Practice vis-à-vis Society
The model allows the possibility that the therapist could take Integral stances on many issues, e.g. if asked for a media comment. If responding to racist attitudes and behaviour that incites racial hatred, it can accept individuals holding such views in the privacy of their own minds, but also accept that openly inciting racial hatred, which clearly infringes the rights of others, can be subject to legal penalty. Similarly, if wanting to take an Integral position, protesting against the invasion of a sovereign state, it will not suffice to simply criticise the intention to invade without also addressing the violations perpetrated within that state. It may happen that all non-violent alternatives, carried out openly, and rooted in the most widely accepted international treaties, still fail to curtail violations. In this event, an Integral stance seems to require including the possibility of military action, invasion perhaps. Again this would need to be based on broadest international agreement.
Limitations of Maps and Models
Whenever I feel like I risk giving too much credence to theory, I try to remember a comparison that Stanislav Grof attributes to Gregory Bateson. Grof is discussing the distinction between a map and reality. Grof warns that reality is too ramified, layered and complex to be fully described, to hold in mind. Bateson illustrates by saying that if we really believe that our way of describing the nature of reality to ourselves is True, then one equivalent would be to go to our restaurant of choice, read through the menu and rather than order and eat the food, to eat the menu! So my alternative to trying metaphorically to digest paper and ink is to understand what I can, and to wonder about the rest, while tolerating not knowing.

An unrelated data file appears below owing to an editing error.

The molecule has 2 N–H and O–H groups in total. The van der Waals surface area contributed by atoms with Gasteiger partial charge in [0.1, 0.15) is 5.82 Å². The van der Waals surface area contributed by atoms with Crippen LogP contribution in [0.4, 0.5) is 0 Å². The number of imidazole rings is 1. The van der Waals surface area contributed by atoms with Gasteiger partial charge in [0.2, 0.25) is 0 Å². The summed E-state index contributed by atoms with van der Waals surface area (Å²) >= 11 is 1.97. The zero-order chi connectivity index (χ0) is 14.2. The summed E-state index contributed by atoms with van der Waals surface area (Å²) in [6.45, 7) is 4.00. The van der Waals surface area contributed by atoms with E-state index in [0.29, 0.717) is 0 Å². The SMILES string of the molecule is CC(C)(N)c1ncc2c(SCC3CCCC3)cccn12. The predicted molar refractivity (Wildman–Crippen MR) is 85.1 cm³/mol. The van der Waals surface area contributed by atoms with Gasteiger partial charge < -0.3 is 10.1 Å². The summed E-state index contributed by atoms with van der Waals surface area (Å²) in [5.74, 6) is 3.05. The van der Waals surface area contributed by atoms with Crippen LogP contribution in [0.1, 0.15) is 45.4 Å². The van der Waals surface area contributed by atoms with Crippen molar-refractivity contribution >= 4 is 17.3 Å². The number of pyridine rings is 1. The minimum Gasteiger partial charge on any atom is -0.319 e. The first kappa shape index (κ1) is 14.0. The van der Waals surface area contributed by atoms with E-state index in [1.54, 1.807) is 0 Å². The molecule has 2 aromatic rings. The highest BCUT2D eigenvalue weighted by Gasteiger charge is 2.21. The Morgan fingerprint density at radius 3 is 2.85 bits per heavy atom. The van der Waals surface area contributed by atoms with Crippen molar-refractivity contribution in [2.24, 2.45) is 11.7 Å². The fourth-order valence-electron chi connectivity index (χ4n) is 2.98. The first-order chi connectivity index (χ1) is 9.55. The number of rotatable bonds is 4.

Hopefully the above gives a beginning taste of Wilber’s work in a way that’s relevant to Integrative Psychotherapy. I do see it as a powerful tool, within which I can locate what I have learned in becoming a psychotherapist. I can use it to make sense of myriad differences and apparent conflicts between different theories and schools of thought. I experience it as a rich and satisfying structure for further growth of my own understanding, while ever keeping an eye for alternatives. I won’t say it succeeds in meriting being called a Theory of Everything – not because I think it fails, but because I simply don’t claim to know enough to be conclusive. But as far as I know it, it goes a long way in that direction. I expect my view will evolve as I continue to read, and work with people, learning as I go.
David Murphy is an integrative psychotherapist in private practice, also a member of the psychotherapy staff team at the Institute of Creative Counselling & Psychotherapy in Dun Laoghaire; he maintains an active interest in Transpersonal Psychology and Integral Theory, and teaches in these areas.
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Graves, C. (1981) ‘Summary Statement: The Emergent, Cyclical, Double-Helix Model of the Adult Human Biopsychosocial Systems’
Wilber, K. (1995) ‘Sex, Ecology & Spirituality: The Spirit of Evolution’
Wilber, K. (1996) ‘A Brief History of Everything’
Wilber, K. (2000 (a)) ‘A Theory of Everything’
Wilber, K. (2000 (b)) ‘Integral Psychology’